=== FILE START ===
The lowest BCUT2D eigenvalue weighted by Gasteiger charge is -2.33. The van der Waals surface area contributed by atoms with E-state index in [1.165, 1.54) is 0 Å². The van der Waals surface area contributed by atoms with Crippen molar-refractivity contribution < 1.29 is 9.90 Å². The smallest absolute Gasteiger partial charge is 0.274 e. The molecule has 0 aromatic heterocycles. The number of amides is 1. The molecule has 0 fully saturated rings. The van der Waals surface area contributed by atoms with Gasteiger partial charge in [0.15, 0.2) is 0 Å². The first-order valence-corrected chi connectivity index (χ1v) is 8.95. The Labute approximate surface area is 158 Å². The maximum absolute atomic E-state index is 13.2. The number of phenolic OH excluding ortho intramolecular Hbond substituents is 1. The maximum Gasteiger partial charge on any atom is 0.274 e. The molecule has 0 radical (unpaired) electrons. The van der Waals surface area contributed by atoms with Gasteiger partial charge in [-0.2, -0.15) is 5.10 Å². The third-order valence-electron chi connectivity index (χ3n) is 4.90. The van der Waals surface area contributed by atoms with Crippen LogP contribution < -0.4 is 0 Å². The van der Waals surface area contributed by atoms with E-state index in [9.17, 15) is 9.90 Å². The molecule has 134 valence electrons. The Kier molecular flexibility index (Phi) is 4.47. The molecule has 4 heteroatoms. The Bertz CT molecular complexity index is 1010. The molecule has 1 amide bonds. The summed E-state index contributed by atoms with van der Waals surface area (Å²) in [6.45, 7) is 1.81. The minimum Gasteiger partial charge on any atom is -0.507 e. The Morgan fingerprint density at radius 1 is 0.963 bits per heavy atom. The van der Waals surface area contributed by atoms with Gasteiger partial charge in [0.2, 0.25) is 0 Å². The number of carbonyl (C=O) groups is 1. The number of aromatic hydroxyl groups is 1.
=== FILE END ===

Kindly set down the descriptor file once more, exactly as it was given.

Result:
The lowest BCUT2D eigenvalue weighted by Gasteiger charge is -2.33. The van der Waals surface area contributed by atoms with E-state index in [1.165, 1.54) is 0 Å². The van der Waals surface area contributed by atoms with Crippen molar-refractivity contribution < 1.29 is 9.90 Å². The smallest absolute Gasteiger partial charge is 0.274 e. The molecule has 0 aromatic heterocycles. The number of amides is 1. The molecule has 0 fully saturated rings. The van der Waals surface area contributed by atoms with Gasteiger partial charge in [0.15, 0.2) is 0 Å². The first-order valence-corrected chi connectivity index (χ1v) is 8.95. The Labute approximate surface area is 158 Å². The maximum absolute atomic E-state index is 13.2. The number of phenolic OH excluding ortho intramolecular Hbond substituents is 1. The maximum Gasteiger partial charge on any atom is 0.274 e. The molecule has 0 radical (unpaired) electrons. The van der Waals surface area contributed by atoms with Gasteiger partial charge in [-0.2, -0.15) is 5.10 Å². The third-order valence-electron chi connectivity index (χ3n) is 4.90. The van der Waals surface area contributed by atoms with Crippen LogP contribution < -0.4 is 0 Å². The van der Waals surface area contributed by atoms with E-state index in [9.17, 15) is 9.90 Å². The molecule has 134 valence electrons. The Kier molecular flexibility index (Phi) is 4.47. The molecule has 4 heteroatoms. The Bertz CT molecular complexity index is 1010. The molecule has 1 amide bonds. The summed E-state index contributed by atoms with van der Waals surface area (Å²) in [6.45, 7) is 1.81. The minimum Gasteiger partial charge on any atom is -0.507 e. The Morgan fingerprint density at radius 1 is 0.963 bits per heavy atom. The van der Waals surface area contributed by atoms with Gasteiger partial charge in [0.2, 0.25) is 0 Å². The number of carbonyl (C=O) groups is 1. The number of aromatic hydroxyl groups is 1.